I love that. I love that so much. And I can see that actually, just from our call that we had, and you’re even saying, “I might interrupt you,” and I’m like, okay, you know, and that that’s great. I actually started borrowing that in my own coaching, I might interrupt you. And it works good. It works. Well, you know, sometimes, you need to be direct about that. So this is sort of like the last question. So maybe there’s nothing else to add. But are there any last thoughts that you’d like to leave our listeners with?

Heidi Gruss 48:04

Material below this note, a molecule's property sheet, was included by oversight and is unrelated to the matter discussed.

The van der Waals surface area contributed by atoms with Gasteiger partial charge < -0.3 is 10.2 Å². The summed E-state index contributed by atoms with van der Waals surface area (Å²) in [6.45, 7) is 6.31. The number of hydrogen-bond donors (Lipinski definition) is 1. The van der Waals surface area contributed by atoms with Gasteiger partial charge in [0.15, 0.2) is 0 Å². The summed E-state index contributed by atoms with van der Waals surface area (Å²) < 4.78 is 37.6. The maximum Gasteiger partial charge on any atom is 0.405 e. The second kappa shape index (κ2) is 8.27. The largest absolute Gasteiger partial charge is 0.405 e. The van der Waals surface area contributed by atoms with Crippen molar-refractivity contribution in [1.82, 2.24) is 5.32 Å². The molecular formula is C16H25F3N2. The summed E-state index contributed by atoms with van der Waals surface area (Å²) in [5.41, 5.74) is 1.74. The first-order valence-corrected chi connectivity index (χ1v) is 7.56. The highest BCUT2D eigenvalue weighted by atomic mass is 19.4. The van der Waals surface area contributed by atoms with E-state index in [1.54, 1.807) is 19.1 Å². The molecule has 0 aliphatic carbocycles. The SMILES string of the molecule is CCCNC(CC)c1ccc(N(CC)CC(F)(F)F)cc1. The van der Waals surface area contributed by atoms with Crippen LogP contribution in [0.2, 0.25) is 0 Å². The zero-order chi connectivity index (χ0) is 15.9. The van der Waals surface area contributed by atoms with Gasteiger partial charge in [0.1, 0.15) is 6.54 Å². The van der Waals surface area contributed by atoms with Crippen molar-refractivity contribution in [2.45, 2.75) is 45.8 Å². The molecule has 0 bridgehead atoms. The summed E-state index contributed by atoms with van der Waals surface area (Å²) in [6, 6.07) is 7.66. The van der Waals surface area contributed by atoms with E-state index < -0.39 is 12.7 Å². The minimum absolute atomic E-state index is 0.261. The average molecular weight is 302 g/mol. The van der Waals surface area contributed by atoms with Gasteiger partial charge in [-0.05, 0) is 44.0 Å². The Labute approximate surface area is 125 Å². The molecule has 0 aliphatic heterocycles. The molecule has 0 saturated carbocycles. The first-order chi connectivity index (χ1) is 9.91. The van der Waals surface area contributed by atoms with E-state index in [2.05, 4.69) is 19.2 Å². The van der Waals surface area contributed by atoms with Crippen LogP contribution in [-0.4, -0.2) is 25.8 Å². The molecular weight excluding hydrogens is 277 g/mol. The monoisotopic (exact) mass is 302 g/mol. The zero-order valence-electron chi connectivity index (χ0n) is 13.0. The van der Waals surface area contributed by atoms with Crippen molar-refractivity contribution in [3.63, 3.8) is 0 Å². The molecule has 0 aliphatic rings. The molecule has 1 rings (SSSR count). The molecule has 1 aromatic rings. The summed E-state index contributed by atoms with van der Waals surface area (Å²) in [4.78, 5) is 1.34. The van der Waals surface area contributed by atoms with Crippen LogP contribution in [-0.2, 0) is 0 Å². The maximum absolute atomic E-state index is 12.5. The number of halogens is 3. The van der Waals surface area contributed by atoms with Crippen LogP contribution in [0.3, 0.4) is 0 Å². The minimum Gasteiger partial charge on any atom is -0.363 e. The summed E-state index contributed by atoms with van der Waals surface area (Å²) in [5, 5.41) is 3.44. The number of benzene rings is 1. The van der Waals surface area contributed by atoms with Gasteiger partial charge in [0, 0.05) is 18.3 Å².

Okay, so this is my million dollar question. Okay. And we in even with my kids, like, this is something we say, at work at home. Okay, the million dollar question, when you are hitting a roadblock a barrier, or whatever? Is, is this a big problem? Or is this a small problem? And I’ll tell you why. It’s the billion dollar question. Because 99.9 things that come up, they are small problems, the big problems for all of your listeners, they are the things that necessitate like external resources, you know, I tell my kids, it’s like, we’re calling in, like, you know, we’re calling 911, we’re getting emergency personnel or, like, we, we need a lawyer or we need, you know, something big, right? It’s not a problem we’re gonna solve in a day, we’re gonna have to chip away at it, but but we’ll work through it. Everything else is pretty much a small problem. And so the idea here is, if you’re dealing with a small problem, then the amount of time, emotional bandwidth, and resources should match the size of the problem. And the emotional bandwidth is the biggest one. Because I see people get all worked up. And there they have to keep talking about the problem talking like, this is a big problem, or is this a small problem? It feels really big right now. We can sort out why this is a small problem. Are you going to be thinking about this next week? Do you want to be thinking about this next week? Okay, let’s wrap it up and tie the bow. Let’s get this resolved and be done with it.